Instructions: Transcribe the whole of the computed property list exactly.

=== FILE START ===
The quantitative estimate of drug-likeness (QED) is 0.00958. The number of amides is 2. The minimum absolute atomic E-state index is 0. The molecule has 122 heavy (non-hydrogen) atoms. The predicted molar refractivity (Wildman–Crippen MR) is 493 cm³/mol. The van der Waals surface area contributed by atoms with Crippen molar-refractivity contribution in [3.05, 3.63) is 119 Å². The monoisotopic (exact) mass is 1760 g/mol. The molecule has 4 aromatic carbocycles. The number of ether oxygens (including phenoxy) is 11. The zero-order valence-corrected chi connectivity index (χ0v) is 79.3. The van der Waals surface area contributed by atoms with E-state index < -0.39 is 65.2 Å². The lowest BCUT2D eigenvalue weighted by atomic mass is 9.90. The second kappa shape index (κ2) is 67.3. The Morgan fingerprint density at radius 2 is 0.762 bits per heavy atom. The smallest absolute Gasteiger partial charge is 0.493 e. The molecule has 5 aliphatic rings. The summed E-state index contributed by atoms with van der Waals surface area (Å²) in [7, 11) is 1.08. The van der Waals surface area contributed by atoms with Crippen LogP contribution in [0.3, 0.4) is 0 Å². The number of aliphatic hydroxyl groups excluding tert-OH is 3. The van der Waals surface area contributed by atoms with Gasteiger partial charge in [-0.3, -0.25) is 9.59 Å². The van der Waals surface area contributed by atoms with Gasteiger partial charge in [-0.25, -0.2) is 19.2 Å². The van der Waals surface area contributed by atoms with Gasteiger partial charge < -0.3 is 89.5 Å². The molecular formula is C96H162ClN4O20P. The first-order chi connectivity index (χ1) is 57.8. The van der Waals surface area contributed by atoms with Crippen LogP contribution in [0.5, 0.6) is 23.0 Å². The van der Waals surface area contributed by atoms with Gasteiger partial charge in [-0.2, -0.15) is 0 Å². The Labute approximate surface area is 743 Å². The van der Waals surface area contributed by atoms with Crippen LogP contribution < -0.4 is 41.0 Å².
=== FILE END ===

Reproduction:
The quantitative estimate of drug-likeness (QED) is 0.00958. The number of amides is 2. The minimum absolute atomic E-state index is 0. The molecule has 122 heavy (non-hydrogen) atoms. The predicted molar refractivity (Wildman–Crippen MR) is 493 cm³/mol. The van der Waals surface area contributed by atoms with Crippen molar-refractivity contribution in [3.05, 3.63) is 119 Å². The monoisotopic (exact) mass is 1760 g/mol. The molecule has 4 aromatic carbocycles. The number of ether oxygens (including phenoxy) is 11. The zero-order valence-corrected chi connectivity index (χ0v) is 79.3. The van der Waals surface area contributed by atoms with E-state index < -0.39 is 65.2 Å². The lowest BCUT2D eigenvalue weighted by atomic mass is 9.90. The second kappa shape index (κ2) is 67.3. The Morgan fingerprint density at radius 2 is 0.762 bits per heavy atom. The smallest absolute Gasteiger partial charge is 0.493 e. The molecule has 5 aliphatic rings. The summed E-state index contributed by atoms with van der Waals surface area (Å²) in [7, 11) is 1.08. The van der Waals surface area contributed by atoms with Crippen LogP contribution in [0.3, 0.4) is 0 Å². The number of aliphatic hydroxyl groups excluding tert-OH is 3. The van der Waals surface area contributed by atoms with Gasteiger partial charge in [-0.3, -0.25) is 9.59 Å². The van der Waals surface area contributed by atoms with Gasteiger partial charge in [-0.25, -0.2) is 19.2 Å². The van der Waals surface area contributed by atoms with Gasteiger partial charge < -0.3 is 89.5 Å². The molecular formula is C96H162ClN4O20P. The first-order chi connectivity index (χ1) is 57.8. The van der Waals surface area contributed by atoms with Crippen LogP contribution in [0.5, 0.6) is 23.0 Å². The van der Waals surface area contributed by atoms with Gasteiger partial charge in [-0.2, -0.15) is 0 Å². The Labute approximate surface area is 743 Å². The van der Waals surface area contributed by atoms with Crippen LogP contribution < -0.4 is 41.0 Å².